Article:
The staff of Panda Pediatrics, located in Washington, D.C.
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Diarrhea consists in frequent, loose bowel movements. The best indicator of the severity of the diarrhea is its frequency. The main complication of diarrhea is dehydration from excessive loss of body fluids. Symptoms of dehydration include a dry mouth, the absence of tears, a reduction in urine production (i.e., none in 12 hours), and a darker, concentrated urine. It is the dehydration you need to worry about, not the presence of diarrhea.
Diarrhea is usually caused by a viral infection of the intestines. Occasionally, it is caused by bacteria or parasites. It also can be due to drinking too much fruit juice or to a food allergy. Diarrhea usually lasts from several days to a week, regardless of the treatment. The main goal of therapy is to prevent dehydration. Don’t expect a quick return to solid stools. Since one loose stool can mean nothing, don’t start dietary changes until there have been at least two. Infectious diarrhea is very contagious. Good hand washing is essential for preventing everyone in the family from getting diarrhea.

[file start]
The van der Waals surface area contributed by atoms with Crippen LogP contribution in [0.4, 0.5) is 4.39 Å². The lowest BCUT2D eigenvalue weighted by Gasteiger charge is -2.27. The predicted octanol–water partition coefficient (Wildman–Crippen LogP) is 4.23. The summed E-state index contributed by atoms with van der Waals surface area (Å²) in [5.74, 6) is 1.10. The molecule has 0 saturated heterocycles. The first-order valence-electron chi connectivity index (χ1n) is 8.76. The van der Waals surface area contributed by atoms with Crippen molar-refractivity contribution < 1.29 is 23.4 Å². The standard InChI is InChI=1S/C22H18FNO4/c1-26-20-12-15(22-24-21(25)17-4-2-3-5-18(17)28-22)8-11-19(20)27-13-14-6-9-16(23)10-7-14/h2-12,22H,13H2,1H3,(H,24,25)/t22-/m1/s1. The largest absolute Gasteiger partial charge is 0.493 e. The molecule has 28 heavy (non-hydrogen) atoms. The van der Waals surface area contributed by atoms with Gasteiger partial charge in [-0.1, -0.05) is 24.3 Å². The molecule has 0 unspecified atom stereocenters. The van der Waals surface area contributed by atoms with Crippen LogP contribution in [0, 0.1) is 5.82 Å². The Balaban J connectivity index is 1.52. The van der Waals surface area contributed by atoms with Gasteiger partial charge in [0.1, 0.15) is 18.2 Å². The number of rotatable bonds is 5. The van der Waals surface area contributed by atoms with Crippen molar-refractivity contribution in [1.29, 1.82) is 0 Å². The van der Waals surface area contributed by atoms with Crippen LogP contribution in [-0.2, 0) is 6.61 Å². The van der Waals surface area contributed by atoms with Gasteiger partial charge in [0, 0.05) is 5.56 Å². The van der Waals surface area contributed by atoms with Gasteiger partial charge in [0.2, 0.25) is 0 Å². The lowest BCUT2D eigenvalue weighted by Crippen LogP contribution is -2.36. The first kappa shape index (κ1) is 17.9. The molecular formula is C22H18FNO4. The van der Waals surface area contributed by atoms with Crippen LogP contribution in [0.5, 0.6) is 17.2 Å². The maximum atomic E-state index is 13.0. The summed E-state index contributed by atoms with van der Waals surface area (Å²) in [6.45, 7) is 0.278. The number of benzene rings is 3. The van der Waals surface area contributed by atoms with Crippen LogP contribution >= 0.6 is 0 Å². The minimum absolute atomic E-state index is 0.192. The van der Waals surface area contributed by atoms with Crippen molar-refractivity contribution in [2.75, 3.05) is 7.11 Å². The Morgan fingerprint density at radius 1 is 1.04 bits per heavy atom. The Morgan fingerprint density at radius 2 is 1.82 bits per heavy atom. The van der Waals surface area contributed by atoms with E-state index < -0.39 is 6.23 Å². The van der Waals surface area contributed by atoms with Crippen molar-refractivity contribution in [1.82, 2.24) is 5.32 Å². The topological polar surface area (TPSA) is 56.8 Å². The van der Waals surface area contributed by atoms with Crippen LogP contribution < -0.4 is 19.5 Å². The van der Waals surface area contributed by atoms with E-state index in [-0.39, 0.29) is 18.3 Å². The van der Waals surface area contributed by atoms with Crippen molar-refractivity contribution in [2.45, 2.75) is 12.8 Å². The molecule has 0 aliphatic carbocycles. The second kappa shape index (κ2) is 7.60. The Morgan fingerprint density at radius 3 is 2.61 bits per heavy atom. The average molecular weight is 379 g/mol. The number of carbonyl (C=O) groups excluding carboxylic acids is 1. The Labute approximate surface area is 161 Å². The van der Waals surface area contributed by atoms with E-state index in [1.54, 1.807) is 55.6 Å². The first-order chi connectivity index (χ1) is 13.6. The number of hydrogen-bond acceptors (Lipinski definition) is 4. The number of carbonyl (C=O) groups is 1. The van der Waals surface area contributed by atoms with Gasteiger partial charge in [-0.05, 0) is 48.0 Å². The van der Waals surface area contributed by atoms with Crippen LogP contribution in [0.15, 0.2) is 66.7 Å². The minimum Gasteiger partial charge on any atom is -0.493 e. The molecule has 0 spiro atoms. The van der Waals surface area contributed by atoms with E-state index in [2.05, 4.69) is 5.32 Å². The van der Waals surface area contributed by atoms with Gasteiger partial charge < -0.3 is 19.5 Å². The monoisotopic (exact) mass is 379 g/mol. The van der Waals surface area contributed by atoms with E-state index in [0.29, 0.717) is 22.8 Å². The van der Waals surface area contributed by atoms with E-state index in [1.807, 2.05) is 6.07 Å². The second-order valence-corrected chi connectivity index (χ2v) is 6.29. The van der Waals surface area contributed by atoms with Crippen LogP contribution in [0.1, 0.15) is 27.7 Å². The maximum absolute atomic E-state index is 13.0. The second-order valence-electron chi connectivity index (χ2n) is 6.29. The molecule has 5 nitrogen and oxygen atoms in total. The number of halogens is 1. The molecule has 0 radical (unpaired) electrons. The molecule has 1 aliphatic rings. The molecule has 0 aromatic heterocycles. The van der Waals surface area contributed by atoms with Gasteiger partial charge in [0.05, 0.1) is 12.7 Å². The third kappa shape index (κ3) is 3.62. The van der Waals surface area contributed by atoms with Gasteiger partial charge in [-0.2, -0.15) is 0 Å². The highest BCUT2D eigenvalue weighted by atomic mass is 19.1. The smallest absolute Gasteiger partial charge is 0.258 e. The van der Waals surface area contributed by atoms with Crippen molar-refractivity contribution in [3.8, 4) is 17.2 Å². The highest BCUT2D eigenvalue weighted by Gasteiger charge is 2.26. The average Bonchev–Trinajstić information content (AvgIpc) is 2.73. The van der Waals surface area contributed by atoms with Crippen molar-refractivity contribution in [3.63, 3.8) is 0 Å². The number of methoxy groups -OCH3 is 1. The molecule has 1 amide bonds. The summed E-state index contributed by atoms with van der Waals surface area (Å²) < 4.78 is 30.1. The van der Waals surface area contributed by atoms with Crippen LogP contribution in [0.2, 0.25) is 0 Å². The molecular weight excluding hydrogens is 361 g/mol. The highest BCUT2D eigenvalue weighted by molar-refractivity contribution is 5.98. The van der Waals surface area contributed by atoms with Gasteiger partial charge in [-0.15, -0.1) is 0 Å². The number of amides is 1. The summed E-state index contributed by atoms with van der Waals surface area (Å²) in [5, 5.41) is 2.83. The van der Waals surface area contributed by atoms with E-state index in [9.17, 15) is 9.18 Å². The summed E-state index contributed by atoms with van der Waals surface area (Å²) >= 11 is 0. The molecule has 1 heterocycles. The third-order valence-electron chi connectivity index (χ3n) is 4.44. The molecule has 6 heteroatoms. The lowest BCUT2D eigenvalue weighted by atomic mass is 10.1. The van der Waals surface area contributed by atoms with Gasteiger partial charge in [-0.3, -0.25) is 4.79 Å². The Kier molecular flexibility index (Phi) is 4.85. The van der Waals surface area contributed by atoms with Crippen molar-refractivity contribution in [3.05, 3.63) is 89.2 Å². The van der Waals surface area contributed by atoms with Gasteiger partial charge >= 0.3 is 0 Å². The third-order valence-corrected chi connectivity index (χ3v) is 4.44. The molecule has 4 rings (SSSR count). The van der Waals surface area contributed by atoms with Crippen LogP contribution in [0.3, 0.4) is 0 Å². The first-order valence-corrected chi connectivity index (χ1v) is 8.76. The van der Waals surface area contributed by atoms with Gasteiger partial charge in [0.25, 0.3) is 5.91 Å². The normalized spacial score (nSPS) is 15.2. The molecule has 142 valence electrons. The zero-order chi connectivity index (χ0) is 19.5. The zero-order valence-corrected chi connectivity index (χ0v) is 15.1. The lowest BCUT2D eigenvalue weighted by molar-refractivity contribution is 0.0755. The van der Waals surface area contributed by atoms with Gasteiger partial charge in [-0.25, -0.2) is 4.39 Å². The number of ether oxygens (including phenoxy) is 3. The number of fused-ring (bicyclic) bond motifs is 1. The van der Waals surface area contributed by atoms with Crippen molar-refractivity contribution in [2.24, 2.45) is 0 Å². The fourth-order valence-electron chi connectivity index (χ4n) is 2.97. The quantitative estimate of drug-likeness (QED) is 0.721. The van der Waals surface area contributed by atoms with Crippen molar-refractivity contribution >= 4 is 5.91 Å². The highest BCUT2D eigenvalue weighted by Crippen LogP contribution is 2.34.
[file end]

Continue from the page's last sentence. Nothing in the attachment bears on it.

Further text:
For a child of any age with mild diarrhea (a few loose or mushy stools), continue a regular diet
with a few simple changes:
For bottle-fed infants with frequent, watery diarrhea:
For breast-fed infants with frequent, watery diarrhea:
For children over 1 year of age with frequent, watery diarrhea:
Call our office during regular hours if your child has: